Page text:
We compare our parser101010Our parser is available at, the evaluation suite at and a demo at against two available parsers: JAMR [Flanigan et al.2014] and CAMR [Wang et al.2015b, Wang et al.2015a], using the LDC2015E86 dataset for evaluation. Both parsers are available online111111JAMR:, CAMR: and were recently updated for SemEval-2016 Task 8 [Flanigan et al.2016, Wang et al.2016]. However, CAMR’s SemEval system, which reports a Smatch score of 67, is not publicly available. CAMR has a quadratic worst-case complexity (although linear in practice). In JAMR, the concept identification step is quadratic and the relation identification step is , with being the set of nodes in the AMR graph.

Metric J’14 C’15 J’16 Ours
Smatch 58 63 67 64
Unlabeled 61 69 69 69
No WSD 58 64 68 65
NP-only 47 54 58 55
Reentrancy 38 41 42 41
Concepts 79 80 83 83
Named Ent. 75 75 79 83
Wikification 0 0 75 64
Negations 16 18 45 48
SRL 55 60 60 56
Table 7: Results on test split of LDC2015E86 for JAMR, CAMR and our AmrEager. J stands for JAMR and C for CAMR (followed by the year of publication). Best systems are in bold.

Table 7 shows the results obtained by the parsers on all metrics previously introduced. On Smatch, our system does not give state-of-the-art results. However, we do obtain the best results for Unlabeled and Concept and outperform the other parses for Named Ent. and Negations. Our score of Reentrancy is also close the best scoring system, which is particularly relevant given the importance of reentrancies in AMR. The use of the Reduce transition, which targets reentrancies caused by control verbs, is critical in order to achieve this result.

The relatively high results we obtain for the unlabeled case suggests that our parser has difficulty in labeling the arcs. Our score for concept identification, which is on par with the best result from the other parsers, demonstrates that there is a relatively low level of token ambiguity. State-of-the-art results for this problem can be obtained by choosing the most frequent subgraph for a given token based on a phrase-table constructed from JAMR alignments on the training data. The scores for named entities and wikification are heavily dependent on the hooks mentioned in §4.3, which in turn relies on the named entity recognizer to make the correct predictions. In order to alleviate the problem of wrong automatic alignments with respect to polarity and better detect negation, we performed a post-processing step on the aligner output where we align the AMR constant - (minus) with words bearing negative polarity such as not, illegitimate and asymmetry.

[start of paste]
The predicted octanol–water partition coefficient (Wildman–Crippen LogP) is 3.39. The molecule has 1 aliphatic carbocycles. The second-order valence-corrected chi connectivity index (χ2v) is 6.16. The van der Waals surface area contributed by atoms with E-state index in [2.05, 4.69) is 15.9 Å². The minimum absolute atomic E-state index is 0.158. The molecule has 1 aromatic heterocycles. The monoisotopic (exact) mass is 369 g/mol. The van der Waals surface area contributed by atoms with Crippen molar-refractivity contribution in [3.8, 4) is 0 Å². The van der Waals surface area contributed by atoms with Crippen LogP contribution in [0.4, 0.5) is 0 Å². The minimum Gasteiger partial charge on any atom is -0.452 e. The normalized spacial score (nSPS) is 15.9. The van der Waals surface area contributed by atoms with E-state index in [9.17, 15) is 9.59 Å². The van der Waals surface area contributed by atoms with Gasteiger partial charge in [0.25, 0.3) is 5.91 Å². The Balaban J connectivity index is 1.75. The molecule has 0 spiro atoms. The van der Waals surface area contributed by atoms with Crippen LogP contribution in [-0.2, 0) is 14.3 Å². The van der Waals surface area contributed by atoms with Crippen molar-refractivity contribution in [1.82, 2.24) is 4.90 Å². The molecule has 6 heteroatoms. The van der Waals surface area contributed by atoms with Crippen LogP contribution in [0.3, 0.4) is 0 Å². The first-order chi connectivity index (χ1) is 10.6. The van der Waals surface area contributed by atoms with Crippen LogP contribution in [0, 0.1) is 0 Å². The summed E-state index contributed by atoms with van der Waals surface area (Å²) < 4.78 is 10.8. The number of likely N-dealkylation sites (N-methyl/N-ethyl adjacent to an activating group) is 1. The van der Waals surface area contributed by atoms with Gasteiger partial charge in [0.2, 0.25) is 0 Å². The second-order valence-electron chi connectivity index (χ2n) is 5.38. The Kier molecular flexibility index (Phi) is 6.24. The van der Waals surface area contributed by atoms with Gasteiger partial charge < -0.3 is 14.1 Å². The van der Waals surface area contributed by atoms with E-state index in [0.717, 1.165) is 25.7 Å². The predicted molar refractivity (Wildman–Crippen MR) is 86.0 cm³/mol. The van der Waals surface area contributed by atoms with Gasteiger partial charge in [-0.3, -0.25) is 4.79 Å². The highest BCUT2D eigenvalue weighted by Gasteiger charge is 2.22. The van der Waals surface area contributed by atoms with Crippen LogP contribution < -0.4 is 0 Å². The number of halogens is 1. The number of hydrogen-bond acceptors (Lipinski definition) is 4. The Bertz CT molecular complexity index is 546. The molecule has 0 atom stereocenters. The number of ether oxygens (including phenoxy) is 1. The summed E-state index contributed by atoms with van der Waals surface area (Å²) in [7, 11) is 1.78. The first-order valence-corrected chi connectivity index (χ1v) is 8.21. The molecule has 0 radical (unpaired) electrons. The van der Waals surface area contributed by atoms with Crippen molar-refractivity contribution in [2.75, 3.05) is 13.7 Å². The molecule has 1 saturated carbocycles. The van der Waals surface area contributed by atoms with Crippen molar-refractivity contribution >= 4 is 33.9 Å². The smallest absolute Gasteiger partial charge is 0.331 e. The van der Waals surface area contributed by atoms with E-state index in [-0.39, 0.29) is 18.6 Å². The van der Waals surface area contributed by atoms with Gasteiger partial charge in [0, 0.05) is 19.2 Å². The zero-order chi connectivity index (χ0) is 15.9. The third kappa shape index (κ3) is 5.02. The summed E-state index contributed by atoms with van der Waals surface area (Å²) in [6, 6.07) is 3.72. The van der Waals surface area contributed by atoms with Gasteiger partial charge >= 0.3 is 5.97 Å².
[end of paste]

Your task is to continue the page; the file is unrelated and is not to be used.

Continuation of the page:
Our experiments demonstrate that there is no parser for AMR yet that conclusively does better than all other parsers on all metrics. Advantages of our parser are the worst-case linear complexity and the fact that is possible to perform incremental AMR parsing, which is both helpful for real-time applications and to investigate how meaning of English sentences can be built incrementally left-to-right.

7 Related Work